- Using and understanding language. This is not as severe as advanced Alzheimer’s disease, where people may lose the ability to participate in conversation.
- Making decisions, planning, and getting organized.
- Finding their way from one once-familiar place to another.
- Walking. People with dementia have a high risk of falls. These can cause serious or life-threatening injuries.
- Taking care of oneself, including dressing, bathing, and eventually, eating
- Controlling their bowels and bladder.
Along with changes in mental abilities, people with Alzheimer’s disease or vascular dementia may exhibit “behavioral symptoms of dementia,” if they:
- Show changes in mood, such as becoming more agitated, anxious, or depressed.
- Seem drained of energy, or as though they don’t care.
- Undergo changes in behavior, such as becoming more aggressive or behaving inappropriately. Aggressive behavior may range from cursing and spitting to physical attacks.
- Wander or ask to “go home” when they are home.
- Have hallucinations (seeing or hearing things that aren’t there) or delusions (false beliefs, such as the belief that a family member, friend, or caregiver is trying to hurt them or is stealing from them).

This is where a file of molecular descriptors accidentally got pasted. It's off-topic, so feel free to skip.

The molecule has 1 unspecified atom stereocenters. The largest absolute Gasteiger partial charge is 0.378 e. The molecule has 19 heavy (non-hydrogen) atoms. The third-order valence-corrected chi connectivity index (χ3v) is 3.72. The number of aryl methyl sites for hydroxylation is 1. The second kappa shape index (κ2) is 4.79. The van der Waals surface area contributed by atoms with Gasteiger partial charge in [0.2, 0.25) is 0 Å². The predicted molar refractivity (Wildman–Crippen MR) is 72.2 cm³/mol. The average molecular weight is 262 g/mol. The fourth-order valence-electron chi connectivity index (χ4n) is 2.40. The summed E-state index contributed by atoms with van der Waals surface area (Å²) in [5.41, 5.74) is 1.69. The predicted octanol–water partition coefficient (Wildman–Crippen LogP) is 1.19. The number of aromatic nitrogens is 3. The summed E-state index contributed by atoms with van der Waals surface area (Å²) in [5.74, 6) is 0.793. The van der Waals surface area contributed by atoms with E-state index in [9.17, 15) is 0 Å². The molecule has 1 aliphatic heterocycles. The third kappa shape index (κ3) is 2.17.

These behavioral symptoms can be more upsetting for both older adults with dementia and their caregivers than other symptoms of dementia, such as memory loss.
In general, the more severe the symptoms of dementia, the shorter a person’s life expectancy is likely to be. Wandering, falling, loss of bladder control, and behavioral problems such as agitation and hallucinations are linked to a shorter life expectancy.
A rapid decline in mental abilities, judgment, and behavior that occurs within just a few hours or days may be a sign of delirium or another health problem that needs immediate attention.
Contact a healthcare professional immediately if this happens.
Updated: September 2017
Posted: March 2012